Flashbacks to Rogers Cup 2014, but on a much happier day for Genie Bouchard as she prepares for Wimbledon

Flashbacks to Rogers Cup 2014, but on a much happier day for Genie Bouchard as she prepares for Wimbledon

WIMBLEDON – The hitting partner phenomenon with the women tennis players (those who can afford the luxury of having one, anyway) is a double-edged sword in the sense that it's easier to organize practices, but it's something that isolates those players even more from their peers and competititors.

But Frenchman Cyril Saulnier, who coaches Genie Bouchard and also acts as a hitting partner, is back home as Nick Saviano takes over for Wimbledon. And, as a result, Bouchard has spent far more time over the last week or so practicing with other players.

It's nothing but a good thing. And after hitting with Japan's Nao Hibino earlier in the day, Bouchard took to the court at Aorangi Park, adjacent to the All-England Club, for a hit with American Shelby Rogers.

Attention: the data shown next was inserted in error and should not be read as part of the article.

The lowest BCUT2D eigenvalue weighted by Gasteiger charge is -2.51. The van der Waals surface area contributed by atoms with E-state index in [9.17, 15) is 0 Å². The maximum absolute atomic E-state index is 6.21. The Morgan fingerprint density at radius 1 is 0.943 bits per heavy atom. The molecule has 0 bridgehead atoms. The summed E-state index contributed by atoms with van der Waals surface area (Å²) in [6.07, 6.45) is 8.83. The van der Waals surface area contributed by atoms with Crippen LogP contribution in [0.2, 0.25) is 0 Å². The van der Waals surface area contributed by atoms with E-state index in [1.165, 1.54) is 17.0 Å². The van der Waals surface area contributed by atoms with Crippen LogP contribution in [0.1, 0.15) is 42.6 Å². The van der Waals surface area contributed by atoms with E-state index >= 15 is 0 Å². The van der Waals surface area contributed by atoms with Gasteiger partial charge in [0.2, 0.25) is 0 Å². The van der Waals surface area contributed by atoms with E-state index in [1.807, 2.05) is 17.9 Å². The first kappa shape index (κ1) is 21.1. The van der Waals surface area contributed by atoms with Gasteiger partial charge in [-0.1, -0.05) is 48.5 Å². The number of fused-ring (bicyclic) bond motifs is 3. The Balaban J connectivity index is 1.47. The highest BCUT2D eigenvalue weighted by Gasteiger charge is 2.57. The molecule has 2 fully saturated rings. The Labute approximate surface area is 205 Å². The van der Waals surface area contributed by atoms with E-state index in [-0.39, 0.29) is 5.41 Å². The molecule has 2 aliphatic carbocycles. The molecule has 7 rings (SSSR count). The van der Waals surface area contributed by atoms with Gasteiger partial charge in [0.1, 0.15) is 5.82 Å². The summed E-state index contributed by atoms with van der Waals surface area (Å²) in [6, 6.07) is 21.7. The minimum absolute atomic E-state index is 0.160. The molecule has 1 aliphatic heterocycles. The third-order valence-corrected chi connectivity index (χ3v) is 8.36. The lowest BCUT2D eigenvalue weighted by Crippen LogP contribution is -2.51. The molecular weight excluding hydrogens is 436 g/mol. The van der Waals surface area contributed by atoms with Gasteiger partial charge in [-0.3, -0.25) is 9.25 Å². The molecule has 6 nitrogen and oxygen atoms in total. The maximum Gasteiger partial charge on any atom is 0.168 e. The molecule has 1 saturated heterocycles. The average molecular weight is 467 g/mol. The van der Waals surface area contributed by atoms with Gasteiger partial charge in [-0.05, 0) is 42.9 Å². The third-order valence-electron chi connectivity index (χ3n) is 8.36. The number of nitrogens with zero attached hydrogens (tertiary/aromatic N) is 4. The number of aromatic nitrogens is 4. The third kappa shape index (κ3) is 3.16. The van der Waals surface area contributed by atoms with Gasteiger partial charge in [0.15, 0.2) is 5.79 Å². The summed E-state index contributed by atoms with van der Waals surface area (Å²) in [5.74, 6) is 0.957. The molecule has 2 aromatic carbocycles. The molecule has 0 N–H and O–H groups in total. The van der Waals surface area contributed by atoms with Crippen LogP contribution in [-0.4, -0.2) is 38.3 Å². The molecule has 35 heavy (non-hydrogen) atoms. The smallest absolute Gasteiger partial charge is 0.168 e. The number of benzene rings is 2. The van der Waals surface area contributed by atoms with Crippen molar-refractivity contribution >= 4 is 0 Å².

Here's what it looked like.

Rogers, most Bouchard fans will remember, was the opponent that awful night in Montreal nearly two years ago, when Bouchard pretty much had a meltdown on the court in front of her hometown fans and ended up on the two-bagel side of lopsided 6-0, 2-6, 6-0 defeat that, in retrospect, was sort of the beginning point of the struggles that carried through 2015.

Clearly, Bouchard didn't hold it against Rogers, because the two were friendly and chatty as they practiced for an hour Friday afternoon.

It's a misconception, dating back to that long-ago quote from Bouchard about not having any friends on tour, that she somehow wafts through her days at tournaments without interacting with anyone or being friendly. It's usually quite the opposite when she's on the practice court with various players. The only thing is, it hasn't happened all that often precisely because of the hitting-partner phenonemon.

Rogers, renowned as one of the loveliest, most likable players on Tour, was the last player to make the original entry list for Wimbledon just as she was for the French Open, where she surprised everyone with an impressive run to the quarter-finals.

She has a tough road this Wimbledon with a first-round match against Germany's Sabine Lisicki, a former finalist and if she wins that, against No. 14 seed Samantha Stosur.

Bouchard's draw is significantly better.

One caveat on all this: in these quiet few days before the Wimbledon storm lets loose, everyone is in a good mood. It's easy; no one has lost yet, everyone is still in the tournament and all, in theory at least, everyone still has a chance to win it.